Domestic surveillance is a mild past time compared to Ben's predilections. He gave up no safety. He was protected by the US and Britain. Nothing like playing both sides of the coin.

  15. Michael,

    You must admit you are far saner and less paranoid than some of the wing nuts who post here. I may not agree with many of your political beliefs, but at least you present an argument that isn't communicated from Planet Bizarro.

  16. RE Zippert1's (gerry hageman): "Who has been spied on? Give me some names. Maybe a hand full of people calling Iran, Pakistan, Iraq. As of yet not one name.
    Give me a break!"

    You show a distinct lack of knowledge of the term "Catch 22", Gerry. Anyone how actually PROVIDES a name of someone who has been spied on, accompanied by the necessary proof of the spying, would be guilty of revealing classified information and would promptly find him/herself in Edward Snowden's position...

  17. Gartner,

    You really believe you aren't sure about "Yes, the government has expanded the scope of its endeavors, and I am not sure if it is good or bad." ?? Really??

    You and your ilk scare me!

    If I hear the irrational argument "I have nothing to hide" and/or "that could never happen here" one more time, I may erupt.

    What the hell will you do/say when "the government" wants you to report your actions via e.mail on a weekly or daily basis? Will you still be OK since you have done nothing wrong?

    Gartner, what will you do/say when you get a visit from a "government" inspector at your home or office just to check on your actions? Still OK?

    Gartner, what will you do/say when the action you made legally a year ago is now illegal and an inspector arrives at your front door to inform you of that fact? Still OK?

    Gartner, what will you do/say when the inspector arrives with a gun and handcuffs? I know the answer - you are not OK.

    Respectfully, please give your opinion a little more analyses. It CAN happen here.

    Purgatory

  18. Vernos,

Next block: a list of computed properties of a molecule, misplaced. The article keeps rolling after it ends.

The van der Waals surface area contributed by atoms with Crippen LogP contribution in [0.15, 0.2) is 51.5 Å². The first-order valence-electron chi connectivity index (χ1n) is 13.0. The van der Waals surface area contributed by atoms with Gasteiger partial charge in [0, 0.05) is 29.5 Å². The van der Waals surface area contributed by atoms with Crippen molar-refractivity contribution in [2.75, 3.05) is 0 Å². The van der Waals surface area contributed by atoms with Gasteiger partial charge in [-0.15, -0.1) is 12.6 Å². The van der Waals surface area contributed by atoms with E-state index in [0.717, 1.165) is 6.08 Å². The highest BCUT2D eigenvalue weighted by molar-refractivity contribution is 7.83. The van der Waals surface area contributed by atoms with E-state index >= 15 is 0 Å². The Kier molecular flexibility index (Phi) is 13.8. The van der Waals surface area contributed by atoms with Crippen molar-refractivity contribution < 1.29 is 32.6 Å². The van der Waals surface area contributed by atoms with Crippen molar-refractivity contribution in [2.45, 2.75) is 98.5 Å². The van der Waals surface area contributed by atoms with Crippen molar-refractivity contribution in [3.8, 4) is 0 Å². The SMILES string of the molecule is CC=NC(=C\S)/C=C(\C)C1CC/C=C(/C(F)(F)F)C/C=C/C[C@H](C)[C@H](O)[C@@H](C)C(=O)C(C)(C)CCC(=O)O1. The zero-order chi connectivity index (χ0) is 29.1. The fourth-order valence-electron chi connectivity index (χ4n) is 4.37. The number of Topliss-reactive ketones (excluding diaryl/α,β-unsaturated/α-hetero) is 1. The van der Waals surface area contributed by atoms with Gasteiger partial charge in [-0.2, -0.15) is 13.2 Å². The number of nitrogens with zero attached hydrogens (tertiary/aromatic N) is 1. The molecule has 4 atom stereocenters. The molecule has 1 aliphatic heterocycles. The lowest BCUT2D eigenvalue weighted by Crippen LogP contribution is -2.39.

Jeff sometimes makes some sense, but if I am so sane and make decent arguments, even though you disagree with them, how do I come across to Jeff as acting like a traitor? I don't get it.

    Michael

  19. Chuck333,

    I agree that some of Jeff's posts are pretty good. The post we are talking about surprised me.

    Michael

  20. Chuck333,

    I understand your reluctance. It does bother me that so many Americans, as well as many that write to the Sun, both Progressives and Conservatives, just cannot and will not abide someone who just fundamentally disagrees with their perspective.

    I'm quite sure that Jeff disagreed with former President Bush's philosophy and most decisions he made. I'm fine with that. I don't think that makes Jeff seem like a traitor; just someone who had big disagreements with the 'decider' and those that supported him. It should be OK to disagree without being labeled a character from Despicable Me! or something worse.

    Michael

  21. Whether it was Bush policy or is Obama policy does not matter. The unbridled intrusion of the government into our personal lives is wrong. "Data mining" without limits is wrong. The dreamy notion that there is some government court up in the sky making sure the government does not check us out while we are taking a shower or sleeping with our partners is a fantasy. Reasoning that the government is justified in taking everthing it wants about everything we do because the government is somehow protecting us from terrorists is an unrealistic expectation for a government that cannot even take responsibily for its most basic mission to protect its own people,for example in a Benghazi State Department outpost. For a government that cannot even stop a bomb attack in Boston by two terrorists, one of which had been ID'd by another government far before the deadly bombing occured. A government which cannot prevent its own agencies from politically targeting and harassing innocent Americans. A government which cajoles courts to issue search warrants to seize the records of the press,when in fact it was the government's own employees who were the target of the investigation,and the warrants were secured on false pretences. Remember,all this government snooping is happening to protect us from terrorists,when our government has announced to the world through it Commander in Chief that the war on terror is over. What's wrong with this picture? What's wrong with the American people,that they have lost their capacity to think and their will to protect their privacy and civil liberties against unbridled intrusions and abuses by their own government. How pitiful and sad for this once thinking nation.

  22. Obama morphed into Bush on steroids with the same policies and picks as Bush/Cheney. And a poster here calls people who voted against Obama traitors? Obama won the election and lost the presidency just a few months into his second term.

    Carmine D